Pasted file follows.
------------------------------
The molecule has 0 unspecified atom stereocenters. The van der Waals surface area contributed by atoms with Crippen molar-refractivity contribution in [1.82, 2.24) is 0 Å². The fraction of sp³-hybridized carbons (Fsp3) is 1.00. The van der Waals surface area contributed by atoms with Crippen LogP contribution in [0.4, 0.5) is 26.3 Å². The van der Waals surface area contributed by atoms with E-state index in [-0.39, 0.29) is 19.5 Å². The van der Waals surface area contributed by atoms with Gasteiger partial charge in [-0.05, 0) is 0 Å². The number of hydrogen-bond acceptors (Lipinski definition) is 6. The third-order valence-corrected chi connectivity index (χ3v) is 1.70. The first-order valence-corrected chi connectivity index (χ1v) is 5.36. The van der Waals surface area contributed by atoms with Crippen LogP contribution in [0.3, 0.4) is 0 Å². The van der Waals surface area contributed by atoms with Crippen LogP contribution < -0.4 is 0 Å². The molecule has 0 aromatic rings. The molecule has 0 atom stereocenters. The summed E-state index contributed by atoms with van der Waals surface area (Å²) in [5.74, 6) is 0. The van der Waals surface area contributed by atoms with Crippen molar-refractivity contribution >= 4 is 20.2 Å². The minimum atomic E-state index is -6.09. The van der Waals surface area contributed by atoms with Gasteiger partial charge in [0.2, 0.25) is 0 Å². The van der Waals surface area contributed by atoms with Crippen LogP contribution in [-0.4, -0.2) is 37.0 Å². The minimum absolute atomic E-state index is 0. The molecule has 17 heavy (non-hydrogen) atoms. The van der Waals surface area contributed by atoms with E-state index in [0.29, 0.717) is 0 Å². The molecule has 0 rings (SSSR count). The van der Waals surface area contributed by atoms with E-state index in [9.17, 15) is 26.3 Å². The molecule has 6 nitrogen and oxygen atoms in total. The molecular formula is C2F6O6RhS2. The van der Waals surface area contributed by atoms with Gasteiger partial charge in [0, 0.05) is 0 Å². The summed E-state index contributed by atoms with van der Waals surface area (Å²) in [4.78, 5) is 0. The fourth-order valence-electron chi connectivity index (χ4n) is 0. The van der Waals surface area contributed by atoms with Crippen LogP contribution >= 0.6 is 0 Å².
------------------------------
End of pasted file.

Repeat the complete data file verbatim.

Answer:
The molecule has 0 unspecified atom stereocenters. The van der Waals surface area contributed by atoms with Crippen molar-refractivity contribution in [1.82, 2.24) is 0 Å². The fraction of sp³-hybridized carbons (Fsp3) is 1.00. The van der Waals surface area contributed by atoms with Crippen LogP contribution in [0.4, 0.5) is 26.3 Å². The van der Waals surface area contributed by atoms with E-state index in [-0.39, 0.29) is 19.5 Å². The van der Waals surface area contributed by atoms with Gasteiger partial charge in [-0.05, 0) is 0 Å². The number of hydrogen-bond acceptors (Lipinski definition) is 6. The third-order valence-corrected chi connectivity index (χ3v) is 1.70. The first-order valence-corrected chi connectivity index (χ1v) is 5.36. The van der Waals surface area contributed by atoms with Crippen LogP contribution in [0.3, 0.4) is 0 Å². The van der Waals surface area contributed by atoms with Crippen LogP contribution < -0.4 is 0 Å². The molecule has 0 aromatic rings. The molecule has 0 atom stereocenters. The summed E-state index contributed by atoms with van der Waals surface area (Å²) in [5.74, 6) is 0. The van der Waals surface area contributed by atoms with Crippen molar-refractivity contribution >= 4 is 20.2 Å². The minimum atomic E-state index is -6.09. The van der Waals surface area contributed by atoms with Gasteiger partial charge in [0.2, 0.25) is 0 Å². The van der Waals surface area contributed by atoms with Crippen LogP contribution in [-0.4, -0.2) is 37.0 Å². The minimum absolute atomic E-state index is 0. The molecule has 17 heavy (non-hydrogen) atoms. The van der Waals surface area contributed by atoms with E-state index in [0.29, 0.717) is 0 Å². The molecule has 0 rings (SSSR count). The van der Waals surface area contributed by atoms with E-state index in [9.17, 15) is 26.3 Å². The molecule has 6 nitrogen and oxygen atoms in total. The molecular formula is C2F6O6RhS2. The van der Waals surface area contributed by atoms with Gasteiger partial charge in [0, 0.05) is 0 Å². The summed E-state index contributed by atoms with van der Waals surface area (Å²) in [4.78, 5) is 0. The fourth-order valence-electron chi connectivity index (χ4n) is 0. The van der Waals surface area contributed by atoms with Crippen LogP contribution >= 0.6 is 0 Å².